cbr category Question
If you can draw one conclusion from this book, it could be that the English language, possibly more than any other, delights in being silly. There is simply no other excuse for so many British town names, such as Great Snoring and Farleigh Wallop. American English is no slouch in this department although one suspects its choice are more deliberate, such as Peeled Chestnut, Tennessee; What Cheer, Iowa; and Maggie’s Nipples, Wyoming.
But the richness of the many various forms of English have to do more with a stubborn refusal to acknowledge any sort of authoritative standard of correctness. Dictionaries are full of shifting spellings, and grammar books are more of a guide than a rule. We are already starting to see the difference between the possessive its and the contraction it’s starting to fade away. Giving you the side-eye, Los Angeles Times.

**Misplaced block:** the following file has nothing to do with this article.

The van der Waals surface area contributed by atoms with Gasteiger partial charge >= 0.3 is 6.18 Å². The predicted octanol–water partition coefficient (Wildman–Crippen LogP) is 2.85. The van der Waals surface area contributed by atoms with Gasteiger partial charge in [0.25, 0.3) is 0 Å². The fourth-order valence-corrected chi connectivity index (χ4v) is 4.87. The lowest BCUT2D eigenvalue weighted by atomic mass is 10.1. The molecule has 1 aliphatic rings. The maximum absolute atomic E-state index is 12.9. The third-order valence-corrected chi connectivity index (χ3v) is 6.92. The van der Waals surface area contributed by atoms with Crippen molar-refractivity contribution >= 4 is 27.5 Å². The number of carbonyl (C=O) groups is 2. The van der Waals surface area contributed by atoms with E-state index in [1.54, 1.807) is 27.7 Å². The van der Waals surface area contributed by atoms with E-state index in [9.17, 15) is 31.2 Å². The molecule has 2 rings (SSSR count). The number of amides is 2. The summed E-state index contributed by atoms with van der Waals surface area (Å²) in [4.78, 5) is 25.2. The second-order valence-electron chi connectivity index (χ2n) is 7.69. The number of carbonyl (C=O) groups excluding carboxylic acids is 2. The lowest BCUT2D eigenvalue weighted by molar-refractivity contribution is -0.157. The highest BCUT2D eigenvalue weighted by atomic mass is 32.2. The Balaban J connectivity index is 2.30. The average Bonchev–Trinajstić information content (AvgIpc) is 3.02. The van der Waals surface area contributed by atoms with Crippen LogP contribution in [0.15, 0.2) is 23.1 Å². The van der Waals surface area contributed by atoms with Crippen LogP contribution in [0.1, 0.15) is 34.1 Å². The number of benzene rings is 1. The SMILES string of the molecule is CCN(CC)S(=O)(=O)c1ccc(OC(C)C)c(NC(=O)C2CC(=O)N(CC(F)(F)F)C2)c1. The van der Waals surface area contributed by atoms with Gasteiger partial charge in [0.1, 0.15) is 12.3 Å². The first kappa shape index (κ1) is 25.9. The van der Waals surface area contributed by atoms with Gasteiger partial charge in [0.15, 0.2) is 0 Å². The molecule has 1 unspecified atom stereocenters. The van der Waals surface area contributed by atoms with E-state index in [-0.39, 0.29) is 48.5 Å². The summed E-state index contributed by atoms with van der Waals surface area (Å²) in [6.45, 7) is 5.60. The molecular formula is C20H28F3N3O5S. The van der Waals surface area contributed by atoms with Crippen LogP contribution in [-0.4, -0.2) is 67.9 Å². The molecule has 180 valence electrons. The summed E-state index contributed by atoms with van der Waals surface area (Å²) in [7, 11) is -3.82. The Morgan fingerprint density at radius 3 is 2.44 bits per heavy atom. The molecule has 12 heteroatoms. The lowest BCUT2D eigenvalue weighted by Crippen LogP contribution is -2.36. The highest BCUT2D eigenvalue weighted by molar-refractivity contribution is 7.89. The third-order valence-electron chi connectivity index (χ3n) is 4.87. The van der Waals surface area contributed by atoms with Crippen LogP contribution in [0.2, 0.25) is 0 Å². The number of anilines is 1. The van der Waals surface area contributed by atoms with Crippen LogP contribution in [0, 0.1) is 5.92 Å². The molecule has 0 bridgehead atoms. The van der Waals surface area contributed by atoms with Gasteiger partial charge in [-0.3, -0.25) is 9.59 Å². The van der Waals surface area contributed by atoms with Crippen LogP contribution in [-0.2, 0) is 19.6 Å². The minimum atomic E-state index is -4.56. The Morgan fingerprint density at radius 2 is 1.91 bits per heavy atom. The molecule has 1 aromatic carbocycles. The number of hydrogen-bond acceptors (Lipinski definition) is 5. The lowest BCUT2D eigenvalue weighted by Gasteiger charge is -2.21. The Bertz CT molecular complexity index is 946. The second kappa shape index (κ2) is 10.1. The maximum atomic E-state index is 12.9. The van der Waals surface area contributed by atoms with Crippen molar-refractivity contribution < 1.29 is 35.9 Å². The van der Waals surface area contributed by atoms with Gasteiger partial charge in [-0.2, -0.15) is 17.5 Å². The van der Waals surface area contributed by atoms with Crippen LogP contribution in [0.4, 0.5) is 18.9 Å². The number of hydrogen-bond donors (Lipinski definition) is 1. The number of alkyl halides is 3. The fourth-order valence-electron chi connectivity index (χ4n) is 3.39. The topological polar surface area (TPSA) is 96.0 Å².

And don’t even begin on the matter of pronunciation. English uses 52 distinct sounds (as per the International Phonetic Dictionary) while Italian, for example, has 27. Not to mention the exact same word can be said in different ways depending on its usage, such as the word “have”. We say I”I have some work to do”, and use the “v” sound, but when we say “I have to go”, suddenly you hear an “f” instead – “I haff to go”. And of course when I began to study Spanish in middle school, I realized how beyond ridiculous English was in the matter of matching the letters of the word to the way it’s pronounced. With Spanish, what you see is what you say. With English? Try this list: through, though, thought, tough, plough, thorough, hiccough, and lough (pronounced like loch). So, how you do you say the sound “ough”? God only knows.
It’s a wonder that anyone can speak this language, let alone write it.